Oil prices hit their highest in four months after two attacks on Saudi Arabian facilities on Saturday knocked out more than 5% of global supply.
At the start of trading, Brent crude jumped 19% to $71.95 a barrel, while the other major benchmark, West Texas Intermediate, rose 15% to $63.34.
US Secretary of State Mike Pompeo said Tehran was behind the attacks. Iran accused the US of “deceit.”
Later Mr Trump said in a tweet the US knew who the culprit was and was “locked and loaded” but waiting to hear from the Saudis about how they wanted to proceed.
What will be the impact on oil supply?
The Saudis have not gone into any detail about the attacks, barring saying there were no casualties, but have given a few more indications about oil production.
Energy Minister Prince Abdulaziz bin Salman said some of the fall in production would be made up by tapping huge storage facilities.
The kingdom is the world’s biggest oil exporter, shipping more than seven million barrels daily.
Saudi Arabia is expected to tap into reserves so that exports can continue as normal this week.
However, Michael Tran, managing director of energy strategy at RBC Capital Markets in New York, said: “Even if the outage normalises quickly, the threat of sidelining nearly 6% of global oil production is no longer a hypothetical, a black swan or a fat tail. Welcome back, risk premium.”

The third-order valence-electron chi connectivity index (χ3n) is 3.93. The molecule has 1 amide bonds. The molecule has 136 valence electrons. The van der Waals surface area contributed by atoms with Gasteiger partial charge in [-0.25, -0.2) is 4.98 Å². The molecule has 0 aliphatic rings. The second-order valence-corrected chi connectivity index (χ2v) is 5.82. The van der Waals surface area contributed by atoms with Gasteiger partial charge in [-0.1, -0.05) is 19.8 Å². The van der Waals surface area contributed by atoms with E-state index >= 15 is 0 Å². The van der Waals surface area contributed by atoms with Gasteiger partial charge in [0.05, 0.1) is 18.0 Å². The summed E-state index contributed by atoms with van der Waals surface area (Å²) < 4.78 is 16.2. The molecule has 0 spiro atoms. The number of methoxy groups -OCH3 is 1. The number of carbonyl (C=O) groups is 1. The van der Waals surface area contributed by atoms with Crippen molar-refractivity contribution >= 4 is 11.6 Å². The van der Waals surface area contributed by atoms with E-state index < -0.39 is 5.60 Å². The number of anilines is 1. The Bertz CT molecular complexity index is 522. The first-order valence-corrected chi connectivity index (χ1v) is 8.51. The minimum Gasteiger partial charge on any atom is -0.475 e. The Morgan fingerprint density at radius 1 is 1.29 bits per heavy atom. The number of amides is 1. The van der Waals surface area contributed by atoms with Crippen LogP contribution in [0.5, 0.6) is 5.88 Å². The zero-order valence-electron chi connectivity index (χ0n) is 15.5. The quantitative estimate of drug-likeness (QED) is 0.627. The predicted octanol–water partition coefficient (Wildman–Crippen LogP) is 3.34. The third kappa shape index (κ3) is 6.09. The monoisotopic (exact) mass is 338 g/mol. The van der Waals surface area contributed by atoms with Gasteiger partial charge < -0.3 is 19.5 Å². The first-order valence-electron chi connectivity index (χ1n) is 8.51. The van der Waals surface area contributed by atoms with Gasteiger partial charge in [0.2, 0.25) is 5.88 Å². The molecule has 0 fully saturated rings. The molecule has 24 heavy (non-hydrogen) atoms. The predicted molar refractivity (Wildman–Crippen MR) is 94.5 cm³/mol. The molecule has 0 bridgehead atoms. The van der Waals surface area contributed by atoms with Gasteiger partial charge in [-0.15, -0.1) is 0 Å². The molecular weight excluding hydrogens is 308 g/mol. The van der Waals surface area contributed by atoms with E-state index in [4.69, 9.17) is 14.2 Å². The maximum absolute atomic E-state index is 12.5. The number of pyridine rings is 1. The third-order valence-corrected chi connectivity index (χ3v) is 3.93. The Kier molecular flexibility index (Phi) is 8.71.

What are the US accusations?
Mr Pompeo said Tehran was behind the damaging attacks but gave no specific evidence to back up his accusations.
He has rejected claims by Yemen’s Iran-backed Houthi rebels that they carried out the attacks.
Iran accused the US of “deceit” and its Foreign Minister Javad Zarif said that “blaming Iran won’t end the disaster” in Yemen.
The US meanwhile has blamed Iran for other attacks on oil supplies in the region this year, amid continuing tension following Mr Trump’s decision to reinstate sanctions after abandoning the landmark international deal which limited Tehran’s nuclear activities.